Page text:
The chicken may be brined if you want, but it must not be frozen when you start. Penny liked to remove the kidneys from the cavity – a spoon handle or fingernail works for this gross job, followed by a rinse with cold (and hopefully chlorinated) water to clear out the cavity (which of course you’ve emptied, because you wouldn’t think of cooking a paper-wrapped chicken liver in the same water as the rest, right?).

    It helps to have a stockpot – it works best in one, but you can do it with a soup pot but you’ll have to monitor the temperature more carefully – and it also helps to know how much water will be displaced by the chicken, because you want to fill the pot with water to the point where it will cover the chicken entirely, but not much more. You can find this by measuring with the chicken in the water and marking or measuring where the water comes to, but then you’ll need to dump the water and restart because otherwise you get froth from the chicken blood.
    So, do it once and memorize or write down where the water needs to be with the pot empty.

    Fill the stockpot with fresh water – we had weird tasting water so we would filter it, which was a pain, but necessary. Toss in a whole green (spring) onion, a quarter-sized slice of fresh ginger root, and possibly a single lightly mashed clove of garlic. Bring to a full boil.

    Once again, if you’ve got chlorinated water, since the chicken has been coming to room temperature, rinse it thoroughly to greatly reduce the unwanted bacteria.

    Then, slowly lower the chicken into the boiling water, allowing the cavity to fill from the bottom if you can. Then let the water come back to a boil. Once it’s boiling turn OFF the heat, do NOT remove it from the burner, but DO cover it immediately, and LEAVE IT ALONE for 45 minutes. After 45 minutes, it will be poached perfectly for use in chinese recipes. It MAY be slightly pink, if it’s a large chicken, but it will be cooked. (Note, you may need to scoop the foam off, and a one-minute boil will get rid of it without overcooking.)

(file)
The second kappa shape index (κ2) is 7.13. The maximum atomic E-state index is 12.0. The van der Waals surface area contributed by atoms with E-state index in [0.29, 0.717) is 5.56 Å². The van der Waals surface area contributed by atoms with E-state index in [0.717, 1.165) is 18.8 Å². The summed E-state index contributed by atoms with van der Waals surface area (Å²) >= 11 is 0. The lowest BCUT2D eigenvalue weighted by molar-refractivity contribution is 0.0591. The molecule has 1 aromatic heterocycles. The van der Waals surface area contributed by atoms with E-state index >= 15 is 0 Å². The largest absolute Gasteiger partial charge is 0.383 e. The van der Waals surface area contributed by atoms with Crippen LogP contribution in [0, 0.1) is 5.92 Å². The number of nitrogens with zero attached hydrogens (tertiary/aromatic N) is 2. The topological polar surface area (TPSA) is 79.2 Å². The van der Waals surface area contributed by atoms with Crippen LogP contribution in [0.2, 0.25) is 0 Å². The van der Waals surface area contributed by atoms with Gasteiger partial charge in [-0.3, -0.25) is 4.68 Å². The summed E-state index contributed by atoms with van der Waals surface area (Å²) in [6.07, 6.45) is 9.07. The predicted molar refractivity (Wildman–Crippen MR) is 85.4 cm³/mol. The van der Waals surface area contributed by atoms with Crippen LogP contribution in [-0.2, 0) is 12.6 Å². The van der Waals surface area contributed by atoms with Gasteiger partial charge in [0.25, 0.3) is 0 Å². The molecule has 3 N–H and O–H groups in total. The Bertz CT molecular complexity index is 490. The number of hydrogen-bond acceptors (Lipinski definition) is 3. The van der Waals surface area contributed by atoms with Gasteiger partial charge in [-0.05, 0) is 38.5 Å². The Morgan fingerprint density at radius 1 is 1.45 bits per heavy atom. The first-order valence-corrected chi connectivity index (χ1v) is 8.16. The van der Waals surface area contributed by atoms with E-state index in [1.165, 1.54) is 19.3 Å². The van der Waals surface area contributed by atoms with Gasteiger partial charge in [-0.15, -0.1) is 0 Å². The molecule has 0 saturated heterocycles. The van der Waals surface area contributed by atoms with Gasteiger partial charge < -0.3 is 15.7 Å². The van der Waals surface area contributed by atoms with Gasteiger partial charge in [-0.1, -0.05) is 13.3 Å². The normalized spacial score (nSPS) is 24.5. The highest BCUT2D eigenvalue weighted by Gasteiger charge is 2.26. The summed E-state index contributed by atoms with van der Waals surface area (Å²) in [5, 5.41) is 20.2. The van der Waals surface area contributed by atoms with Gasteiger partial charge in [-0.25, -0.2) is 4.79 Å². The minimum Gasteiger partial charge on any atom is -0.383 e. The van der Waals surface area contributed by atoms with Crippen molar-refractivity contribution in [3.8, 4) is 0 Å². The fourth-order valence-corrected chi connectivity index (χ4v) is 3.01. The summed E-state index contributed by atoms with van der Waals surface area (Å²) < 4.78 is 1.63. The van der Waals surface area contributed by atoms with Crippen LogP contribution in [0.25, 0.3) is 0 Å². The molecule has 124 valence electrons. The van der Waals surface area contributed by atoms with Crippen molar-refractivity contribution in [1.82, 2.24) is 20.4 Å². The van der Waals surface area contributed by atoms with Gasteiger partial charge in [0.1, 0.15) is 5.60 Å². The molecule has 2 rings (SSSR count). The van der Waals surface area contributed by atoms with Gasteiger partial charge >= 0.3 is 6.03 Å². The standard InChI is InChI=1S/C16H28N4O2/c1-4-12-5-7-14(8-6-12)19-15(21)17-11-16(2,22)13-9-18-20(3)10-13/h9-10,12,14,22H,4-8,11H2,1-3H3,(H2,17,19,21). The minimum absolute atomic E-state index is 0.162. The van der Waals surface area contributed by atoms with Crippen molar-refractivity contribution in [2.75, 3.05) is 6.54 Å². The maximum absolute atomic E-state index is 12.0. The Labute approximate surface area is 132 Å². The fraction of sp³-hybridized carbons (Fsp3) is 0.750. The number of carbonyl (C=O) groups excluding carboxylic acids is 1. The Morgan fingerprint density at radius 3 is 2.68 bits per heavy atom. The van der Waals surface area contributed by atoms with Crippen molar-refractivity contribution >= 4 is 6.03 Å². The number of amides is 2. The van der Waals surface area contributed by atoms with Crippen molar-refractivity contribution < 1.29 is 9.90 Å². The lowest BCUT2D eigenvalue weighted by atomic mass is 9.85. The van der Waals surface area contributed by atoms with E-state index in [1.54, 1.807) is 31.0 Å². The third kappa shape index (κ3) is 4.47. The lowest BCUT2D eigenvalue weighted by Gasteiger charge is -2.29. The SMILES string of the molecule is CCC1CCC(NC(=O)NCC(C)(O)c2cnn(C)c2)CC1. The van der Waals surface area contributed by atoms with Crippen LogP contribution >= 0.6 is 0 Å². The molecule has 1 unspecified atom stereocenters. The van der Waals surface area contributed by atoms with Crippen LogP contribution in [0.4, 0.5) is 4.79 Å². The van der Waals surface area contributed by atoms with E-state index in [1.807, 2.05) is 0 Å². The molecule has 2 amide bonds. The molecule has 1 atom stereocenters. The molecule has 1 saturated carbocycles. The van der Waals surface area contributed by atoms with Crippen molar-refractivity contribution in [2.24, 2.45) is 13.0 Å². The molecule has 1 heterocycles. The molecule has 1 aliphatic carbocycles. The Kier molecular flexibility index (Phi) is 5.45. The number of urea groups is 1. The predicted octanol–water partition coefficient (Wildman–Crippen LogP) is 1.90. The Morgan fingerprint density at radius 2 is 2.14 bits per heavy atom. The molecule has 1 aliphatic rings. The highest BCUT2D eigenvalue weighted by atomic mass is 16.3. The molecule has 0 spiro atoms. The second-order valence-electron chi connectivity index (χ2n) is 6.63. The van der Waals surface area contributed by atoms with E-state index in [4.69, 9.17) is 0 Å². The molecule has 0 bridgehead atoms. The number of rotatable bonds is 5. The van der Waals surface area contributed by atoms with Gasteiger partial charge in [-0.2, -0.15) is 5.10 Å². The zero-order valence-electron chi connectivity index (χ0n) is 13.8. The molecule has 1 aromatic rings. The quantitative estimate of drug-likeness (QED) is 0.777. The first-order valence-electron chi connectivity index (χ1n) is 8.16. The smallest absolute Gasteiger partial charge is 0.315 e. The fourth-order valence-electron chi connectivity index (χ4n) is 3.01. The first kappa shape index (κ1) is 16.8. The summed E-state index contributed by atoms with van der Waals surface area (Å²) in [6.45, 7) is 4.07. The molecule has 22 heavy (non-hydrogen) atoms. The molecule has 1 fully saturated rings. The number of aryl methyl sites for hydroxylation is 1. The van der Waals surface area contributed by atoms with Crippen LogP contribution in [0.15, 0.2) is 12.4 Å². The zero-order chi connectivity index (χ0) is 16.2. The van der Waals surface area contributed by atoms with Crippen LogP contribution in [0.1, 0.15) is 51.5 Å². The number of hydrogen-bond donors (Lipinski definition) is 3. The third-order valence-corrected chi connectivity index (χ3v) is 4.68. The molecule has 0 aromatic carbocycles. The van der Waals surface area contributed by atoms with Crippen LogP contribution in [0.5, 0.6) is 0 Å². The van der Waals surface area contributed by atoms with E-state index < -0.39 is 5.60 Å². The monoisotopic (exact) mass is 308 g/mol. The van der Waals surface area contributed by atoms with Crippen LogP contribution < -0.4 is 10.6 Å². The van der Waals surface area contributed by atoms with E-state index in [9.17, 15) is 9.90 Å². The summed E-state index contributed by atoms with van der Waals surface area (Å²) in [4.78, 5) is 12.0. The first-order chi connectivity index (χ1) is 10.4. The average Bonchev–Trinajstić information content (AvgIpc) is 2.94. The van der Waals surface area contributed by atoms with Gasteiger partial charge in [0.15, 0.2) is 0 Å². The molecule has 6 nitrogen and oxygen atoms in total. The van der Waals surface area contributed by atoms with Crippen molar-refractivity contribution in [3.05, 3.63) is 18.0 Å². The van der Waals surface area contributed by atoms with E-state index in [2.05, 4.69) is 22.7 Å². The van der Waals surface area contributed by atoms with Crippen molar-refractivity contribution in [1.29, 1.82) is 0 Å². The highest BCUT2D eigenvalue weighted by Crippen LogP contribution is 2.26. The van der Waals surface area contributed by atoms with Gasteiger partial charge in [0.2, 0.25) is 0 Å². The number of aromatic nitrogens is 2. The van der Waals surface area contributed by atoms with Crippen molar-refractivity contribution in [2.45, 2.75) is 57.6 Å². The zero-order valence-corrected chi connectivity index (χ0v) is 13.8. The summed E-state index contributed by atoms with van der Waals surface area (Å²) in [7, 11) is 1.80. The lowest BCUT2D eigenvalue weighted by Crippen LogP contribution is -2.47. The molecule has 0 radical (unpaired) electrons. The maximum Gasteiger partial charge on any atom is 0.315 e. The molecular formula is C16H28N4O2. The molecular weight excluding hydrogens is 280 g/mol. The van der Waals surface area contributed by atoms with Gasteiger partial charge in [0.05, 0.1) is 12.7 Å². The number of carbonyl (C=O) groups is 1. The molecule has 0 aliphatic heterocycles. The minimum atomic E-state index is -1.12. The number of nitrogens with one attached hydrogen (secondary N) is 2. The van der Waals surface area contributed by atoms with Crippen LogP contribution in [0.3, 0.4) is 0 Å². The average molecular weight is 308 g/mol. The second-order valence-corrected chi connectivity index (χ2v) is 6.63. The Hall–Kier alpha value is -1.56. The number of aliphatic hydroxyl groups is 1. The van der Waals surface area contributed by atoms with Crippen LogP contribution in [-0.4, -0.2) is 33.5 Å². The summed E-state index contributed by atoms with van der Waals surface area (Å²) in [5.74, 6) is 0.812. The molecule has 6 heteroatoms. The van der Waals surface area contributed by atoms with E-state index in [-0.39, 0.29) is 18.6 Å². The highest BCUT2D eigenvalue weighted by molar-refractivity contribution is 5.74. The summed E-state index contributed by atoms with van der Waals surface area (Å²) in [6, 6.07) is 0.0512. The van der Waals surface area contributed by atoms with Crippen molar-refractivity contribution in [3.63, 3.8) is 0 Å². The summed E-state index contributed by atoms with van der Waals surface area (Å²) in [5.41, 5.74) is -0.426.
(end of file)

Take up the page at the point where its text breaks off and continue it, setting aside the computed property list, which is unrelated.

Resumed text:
Note that this works at close-to-sea-level. At high altitude, you may need to bring the water to a boil and hold it at a boil for ten minutes. If you do, you will need to scoop the foam off.
    But you will also still need to cover, turn off, and leave undisturbed for 45 minutes anyway.

    At this point you have a poached (NOT BOILED) chicken. The thighs and the breasts will all be equally perfectly done, and not dry. However, to get the full experience, you should immediately remove it from the water (which can be done by dumping it into the sink into a sturdy colander, if you have one and then dunk it immediately into an ice-water bath.
    The ice-water bath will do two things: Stop further cooking, and cause the stock under the chicken skin to set quickly into an aspic, protecting it from drying out. After four or five minutes in the ice bath, it’s traditional to pull it out, dry it off with a clean dry kitchen towel, and lightly oil the chicken with peanut or sesame oil, to prevent the skin from drying out and becoming nasty. It can be eaten almost immediately, or refrigerated for cold chicken dishes, or cut up and used in various chinese recipes that call for cooked chicken. It freezes OK, but is better unfrozen. We were able to keep it for up to a week in a (cold) refrigerator.
    It works better if you strip the meat from the bones first.

    Note that the neck, heart, and gizzard can also be cooked in the pot at the same time, or you can hold them for other uses. The neck and bones can be made into a stock. (Yes, you can re-use the poaching water if you somehow managed to save it, but you should boil it for three to five minutes before you start using it for anything else.)

    This method works best with a 2.5 to 4.5 pound chicken. If your chicken did not cook thoroughly, you can still use it for ingredients, but you’ll need to do the final cooking step to the meat first.

  2. Pingback: CHICKEN-AVOCADO ENCHILADAS | Eggs In Hell